From 25-28th March 2015, Berlin was the scene of the biggest annual meeting the Renaissance Society of America has witnessed in its entire history. The considerable increase in neo-Latin sessions once again proved the attractiveness of this young and rising discipline.
On Friday 27th, our panel ‘The Economics of Encomia‘ took place. We are happy that the panel, which attracted the attention of approximately 20 scholars, was very successful in introducing an international audience to the approach of ‘Economics of Poetry’. In addition, several scholars have shown great interest to contribute from their field of studies to the section ‘Economists of Poetry’, where you should find additional articles in the following weeks.
The session was chaired by Keith Sidwell (University of Calgary), who did a wonderful job in guiding through the papers and the following discussion.
In the panel’s first paper, Bernhard Schirg (Freie Universität, Berlin) introduced to Pietro Lazzaroni’s ‘Economics of Poetry’. In a case study of the Carmen ad Alexandrum VI dedicated to pope Alexander VI in 1497, he demonstrated several of the techniques this author applied to finish a copy of dedication of more than 2100 verses in a few weeks; fast enough to serve as a present in Sforza diplomacy.
Due to an accident on his way to Wednesday’s reception in the Bode-Museum, Paul Gwynne (The American University of Rome) unfortunately had to leave this year’s meeting earlier. We are very happy that Paul is on the way to recovery. Despite his condition, he had agreed to record his paper on video before he left Berlin, which allowed us to keep the announced sequence of papers (you can watch parts of this video here).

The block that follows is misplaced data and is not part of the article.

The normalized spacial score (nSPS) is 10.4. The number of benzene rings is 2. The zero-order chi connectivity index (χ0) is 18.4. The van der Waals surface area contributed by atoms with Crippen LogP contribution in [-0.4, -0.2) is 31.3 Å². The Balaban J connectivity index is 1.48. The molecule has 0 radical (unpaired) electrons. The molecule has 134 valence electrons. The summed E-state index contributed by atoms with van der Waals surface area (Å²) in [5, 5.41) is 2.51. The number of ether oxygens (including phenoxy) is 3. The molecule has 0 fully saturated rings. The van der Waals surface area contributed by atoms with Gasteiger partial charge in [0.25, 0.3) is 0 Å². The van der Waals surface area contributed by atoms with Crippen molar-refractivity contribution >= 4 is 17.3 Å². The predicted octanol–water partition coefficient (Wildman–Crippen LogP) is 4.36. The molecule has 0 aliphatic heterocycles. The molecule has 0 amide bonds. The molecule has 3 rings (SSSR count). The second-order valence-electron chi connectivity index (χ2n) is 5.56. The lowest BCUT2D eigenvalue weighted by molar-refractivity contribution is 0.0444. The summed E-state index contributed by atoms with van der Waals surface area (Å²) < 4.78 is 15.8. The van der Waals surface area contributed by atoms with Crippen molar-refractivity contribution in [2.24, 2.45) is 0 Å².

In the panel’s second paper, Paul presented how the works of the neo-Latin poet Giovanni Michele Nagonio reflect the rapidly changing interests of Borgia diplomacy. Illustrating the ‘economics of poetry’ this author applied when serving the Pope, Paul demonstrated that this poet relied on a highly adaptive epic plot that with little a metric juggling could quickly accommodate any dedicatee.
After two papers comparing the works of single authors, in the session’s third paper Florian Schaffenrath (now the director of The Ludwig Boltzmann Institute for Neo-Latin Studies) introduced to the highly prolific genre of neo-Latin epic poetry around 1500. Presenting dedications from the works of Giovanni Battista Spagnoli, Paolo Pompilio, Giovanni Battista Cantalicio and others, he pointed to strategies these poets applied when approaching their dedicatees.
As the session’s correspondent, Nikolaus Thurn (Freie Universität, Berlin) drew an alternative picture by exploring the ‘Economics of Poetry’ of Florentine humanist Ugolino Verino. He illustrated how Ugolino made passages from previous works part of his monumental Carlias, and how he also drew upon this slow-growing project to come up with ready-made passages for works dedicated on different occasions. He made an important point by distinguishing this author’s working conditions from the cases of professional encomiasts such as Lazzaroni and Nagonio: Also an ongoing project of an epic poem, which in Ugolino’s case was neither finished in time for a suitable occasion nor commissioned by a patron, could play an important role in both the humanist’s self-fashioning and his gain in prestige; factors which could already pay off before the epic was dedicated by being assigned tutor of students from illustrous families like the Medici.
The panel’s organisers would like to thank all those who attended the panel and participated in a vivid and inspiring discussion, and all the scholars who contributed to making this panel a success!